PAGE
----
“One October Morning” by Claudia SereaBuy the Poem
Claudia Serea’s poems and translations have appeared in Field, New Letters, 5 a.m., Meridian, Word Riot, Apple Valley Review, and many others. A seven-time Pushcart Prize and four-time Best of the Net nominee, she is the author of Angels & Beasts (Phoenicia Publishing, Canada, 2012), A Dirt Road Hangs From the Sky (8th House Publishing, Canada, 2013), To Part Is to Die a Little (Cervena Barva Press, 2015), and Nothing Important Happened Today (Broadstone Books, 2016). Serea co-hosts The Williams Readings poetry series in Rutherford, N.J. She is a founding editor of National Translation Month. More at cserea.tumblr.com.
If the poet had left out most of the opening couplet and started with “Maria, leave the boiling pot/ unattended,” the poem would have just one speaker: God. (Who else would say “I’m sending for you/ my trusted eagle… [to] pick your breath”?) The presence of Maria’s granddaughter, though, complicates the story; she’s grappling with her grandmother’s stroke by imagining it as a spiritual encounter from God’s perspective. It’s a bold move on the part of the poet that requires delicate control. To be credible, the voice of God must be commanding, the exercise of power fearsome but not arbitrary. To keep the reader grounded, the images must balance the divine with an equal measure of the mundane. What’s especially poignant is the poet’s choice to end without returning to the granddaughter’s voice. The poem ends with God’s eagle, and the silence that follows is both the granddaughter’s and the reader’s.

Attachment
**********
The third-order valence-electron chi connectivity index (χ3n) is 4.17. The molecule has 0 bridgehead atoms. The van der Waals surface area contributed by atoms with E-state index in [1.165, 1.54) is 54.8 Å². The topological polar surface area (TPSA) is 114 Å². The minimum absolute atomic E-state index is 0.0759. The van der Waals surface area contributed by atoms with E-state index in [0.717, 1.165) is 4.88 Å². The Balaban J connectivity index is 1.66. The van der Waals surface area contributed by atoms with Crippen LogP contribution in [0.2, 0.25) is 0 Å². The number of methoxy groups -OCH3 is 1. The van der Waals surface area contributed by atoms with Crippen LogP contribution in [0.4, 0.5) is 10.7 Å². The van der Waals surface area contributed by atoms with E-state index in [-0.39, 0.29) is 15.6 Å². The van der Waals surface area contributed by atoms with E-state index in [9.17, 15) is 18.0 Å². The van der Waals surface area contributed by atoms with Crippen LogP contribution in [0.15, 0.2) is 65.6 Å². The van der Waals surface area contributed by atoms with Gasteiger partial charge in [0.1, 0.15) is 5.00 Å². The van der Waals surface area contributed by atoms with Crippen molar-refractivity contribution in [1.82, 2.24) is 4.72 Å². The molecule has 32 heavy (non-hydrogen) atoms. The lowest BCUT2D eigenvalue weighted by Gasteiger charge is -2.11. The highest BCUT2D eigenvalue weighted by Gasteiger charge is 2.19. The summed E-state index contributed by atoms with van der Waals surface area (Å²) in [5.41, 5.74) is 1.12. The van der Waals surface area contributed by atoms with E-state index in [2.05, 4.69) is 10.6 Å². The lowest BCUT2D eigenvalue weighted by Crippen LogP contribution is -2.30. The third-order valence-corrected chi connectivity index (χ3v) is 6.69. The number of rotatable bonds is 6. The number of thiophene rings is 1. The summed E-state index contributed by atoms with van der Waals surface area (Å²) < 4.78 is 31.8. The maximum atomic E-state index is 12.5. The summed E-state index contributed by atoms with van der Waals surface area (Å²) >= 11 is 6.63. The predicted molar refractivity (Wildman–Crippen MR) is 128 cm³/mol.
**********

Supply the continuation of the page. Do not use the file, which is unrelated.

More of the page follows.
The typefaces for the body and title need to be just as divergent from each other as Maria’s interior experience is from what an outsider might see. Helvetica is consistently clear, evenly weighted, and so easy to read that it recedes into the background, lets the phantasm of Maria’s experience provide the necessary flourishes. Lucida Handwriting is heavier and a little stretched, each letterform reaching for the next as if to say, “don’t leave me,” an unspoken sentiment that nonetheless pervades the poem.